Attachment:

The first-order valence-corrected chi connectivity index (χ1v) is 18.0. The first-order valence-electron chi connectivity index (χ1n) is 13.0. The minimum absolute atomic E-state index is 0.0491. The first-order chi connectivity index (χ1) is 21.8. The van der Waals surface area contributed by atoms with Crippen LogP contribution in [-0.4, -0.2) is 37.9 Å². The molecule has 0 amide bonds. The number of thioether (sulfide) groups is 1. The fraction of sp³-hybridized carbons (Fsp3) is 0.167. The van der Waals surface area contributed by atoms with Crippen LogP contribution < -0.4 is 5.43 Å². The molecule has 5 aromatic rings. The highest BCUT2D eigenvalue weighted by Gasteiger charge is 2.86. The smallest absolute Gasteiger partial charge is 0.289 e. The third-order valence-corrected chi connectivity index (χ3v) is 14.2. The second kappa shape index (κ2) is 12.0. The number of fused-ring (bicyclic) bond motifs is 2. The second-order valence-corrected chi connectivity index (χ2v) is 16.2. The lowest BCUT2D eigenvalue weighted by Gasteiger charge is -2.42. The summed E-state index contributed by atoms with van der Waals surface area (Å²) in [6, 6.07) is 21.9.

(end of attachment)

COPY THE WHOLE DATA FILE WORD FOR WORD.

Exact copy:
The first-order valence-corrected chi connectivity index (χ1v) is 18.0. The first-order valence-electron chi connectivity index (χ1n) is 13.0. The minimum absolute atomic E-state index is 0.0491. The first-order chi connectivity index (χ1) is 21.8. The van der Waals surface area contributed by atoms with Crippen LogP contribution in [-0.4, -0.2) is 37.9 Å². The molecule has 0 amide bonds. The number of thioether (sulfide) groups is 1. The fraction of sp³-hybridized carbons (Fsp3) is 0.167. The van der Waals surface area contributed by atoms with Crippen LogP contribution < -0.4 is 5.43 Å². The molecule has 5 aromatic rings. The highest BCUT2D eigenvalue weighted by Gasteiger charge is 2.86. The smallest absolute Gasteiger partial charge is 0.289 e. The third-order valence-corrected chi connectivity index (χ3v) is 14.2. The second kappa shape index (κ2) is 12.0. The number of fused-ring (bicyclic) bond motifs is 2. The second-order valence-corrected chi connectivity index (χ2v) is 16.2. The lowest BCUT2D eigenvalue weighted by Gasteiger charge is -2.42. The summed E-state index contributed by atoms with van der Waals surface area (Å²) in [6, 6.07) is 21.9.